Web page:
“Music has no boundaries. No matter what language, genre, rhythm, it can always find a way to everyone’s heart.”Unknown
Angelica Durrell is a violinist. She is also an immigrant from Ecuador and was raised in a single-parent household. It is through this very personal story of struggle, sacrifice, and change that Durrell inspires others … and she uses music as her instrument.
In 2009, Durrell founded Intempo: a multilingual, non-profit music school in Stamford, Connecticut that teaches children to appreciate and celebrate diversity. “I want Intempo to be a cultural equalizer,” says Durrell (now executive director). “I want it to show students, community members and the public at large that no one culture is better than another. We can all learn to coexist in the same way. No child, because they have more resources, is going to be better than others. There is talent out there and we want to be able to tap into everyone’s potential by acknowledging their language, their culture, and their unique ability.”
“Music can change the world because it can change people.”Bono
The violin is not a typical Ecuadorian instrument and the perspective of Durrell’s family on her ability to play such a difficult instrument helped her to recognize the different values assigned to different types of music based on origin. The violin is a typical European instrument and thus is automatically assigned a higher value. But what about the marimba or the pan flute or the bandola? What comes to mind when we think of these instruments in the U.S.? It is hard to assign a value when one knows nothing of the instrument, or even that it exists. This is why education is a cornerstone of the music program at Intempo.
“One of the things we do, is every year we expose our children and families to a different culture, so that is why we call it a cultural crossover,” explains Durrell. “So if you are from a different culture and didn’t know about Brazillian samba music, let’s say, by coming to our concert and by being part of Intempo you will learn about this culture. And we have the group curriculum for the repertoire for the rest of the year. So we do it through music and that is one of the most exciting parts of our programming.”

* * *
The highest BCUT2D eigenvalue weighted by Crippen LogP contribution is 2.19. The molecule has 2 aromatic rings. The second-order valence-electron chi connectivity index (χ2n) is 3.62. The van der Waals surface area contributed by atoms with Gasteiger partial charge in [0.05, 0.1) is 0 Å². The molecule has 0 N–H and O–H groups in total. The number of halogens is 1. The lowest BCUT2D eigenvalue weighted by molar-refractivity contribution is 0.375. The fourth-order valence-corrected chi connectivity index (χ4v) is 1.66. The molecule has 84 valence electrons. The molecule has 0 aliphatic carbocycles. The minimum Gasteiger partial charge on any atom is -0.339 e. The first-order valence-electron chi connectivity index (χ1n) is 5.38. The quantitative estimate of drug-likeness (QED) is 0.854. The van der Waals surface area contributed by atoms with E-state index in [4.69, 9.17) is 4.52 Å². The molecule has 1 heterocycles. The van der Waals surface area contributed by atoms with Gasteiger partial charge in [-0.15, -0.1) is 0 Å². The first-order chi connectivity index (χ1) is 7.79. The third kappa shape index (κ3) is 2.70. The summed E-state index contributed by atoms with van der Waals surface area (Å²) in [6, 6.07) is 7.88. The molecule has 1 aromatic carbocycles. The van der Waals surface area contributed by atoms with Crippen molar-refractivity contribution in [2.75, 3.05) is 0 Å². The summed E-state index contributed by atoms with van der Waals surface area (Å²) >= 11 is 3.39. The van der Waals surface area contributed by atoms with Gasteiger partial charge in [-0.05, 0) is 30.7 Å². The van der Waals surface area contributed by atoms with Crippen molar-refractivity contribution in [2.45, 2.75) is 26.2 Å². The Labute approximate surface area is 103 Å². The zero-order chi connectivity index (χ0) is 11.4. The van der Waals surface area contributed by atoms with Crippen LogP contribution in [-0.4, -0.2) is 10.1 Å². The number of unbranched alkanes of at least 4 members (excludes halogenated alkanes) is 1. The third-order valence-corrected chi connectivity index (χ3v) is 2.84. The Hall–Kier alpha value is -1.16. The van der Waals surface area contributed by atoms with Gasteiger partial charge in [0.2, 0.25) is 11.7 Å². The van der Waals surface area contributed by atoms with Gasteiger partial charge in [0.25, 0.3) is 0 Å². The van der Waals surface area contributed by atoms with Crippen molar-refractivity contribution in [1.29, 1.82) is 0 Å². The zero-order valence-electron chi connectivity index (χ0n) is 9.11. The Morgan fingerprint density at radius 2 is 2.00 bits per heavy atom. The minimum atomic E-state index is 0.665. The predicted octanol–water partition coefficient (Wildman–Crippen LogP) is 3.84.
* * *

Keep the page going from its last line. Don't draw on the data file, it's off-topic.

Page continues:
Durrell says that they have laid out a five-year plan, where each year they will focus on different cultures. The first few years will be mainly Latin culture, but over the course of five years, they will focus on cultures on other continents as well.
Intempo tackles changing perspectives through education not only inside the classroom but outside the classroom. Durrell says part of educating the public is done through partnerships and community engagement outings such as her recent speaking event titled “Breaking Barriers Through Art”. The event is part of TEA Talk: Thinkers, Educators, Artists. This particular one was held at Westport Town Hall last October, where Durrell was joined by filmmaker Chris Bolan and producer Wendy Morgan Hunter, artists Noah Fox and Ann Chernow, and singer Tiffany Jackson and innovator Jeanine Esposito, for three 20-minute conversations.
Durrell says events like this are focused on exposing people to different perspectives. “It is about awareness,” she says. “That is why I use my personal story to do talks, [like the TEA Talk] for example, as a way to let our community know about Intempo and show them what the kids are capable of playing and show the schools that the kids who are studying music are doing much better in school than those that are not engaged in any other enrichment or afterschool activity. So we are committed to changing perspectives by bringing awareness and by having high-quality programs and partnerships.”
“Music is the great uniter. An incredible force. Something that people who differ on everything and anything else can have in common.”Sarah Dessen, Just Listen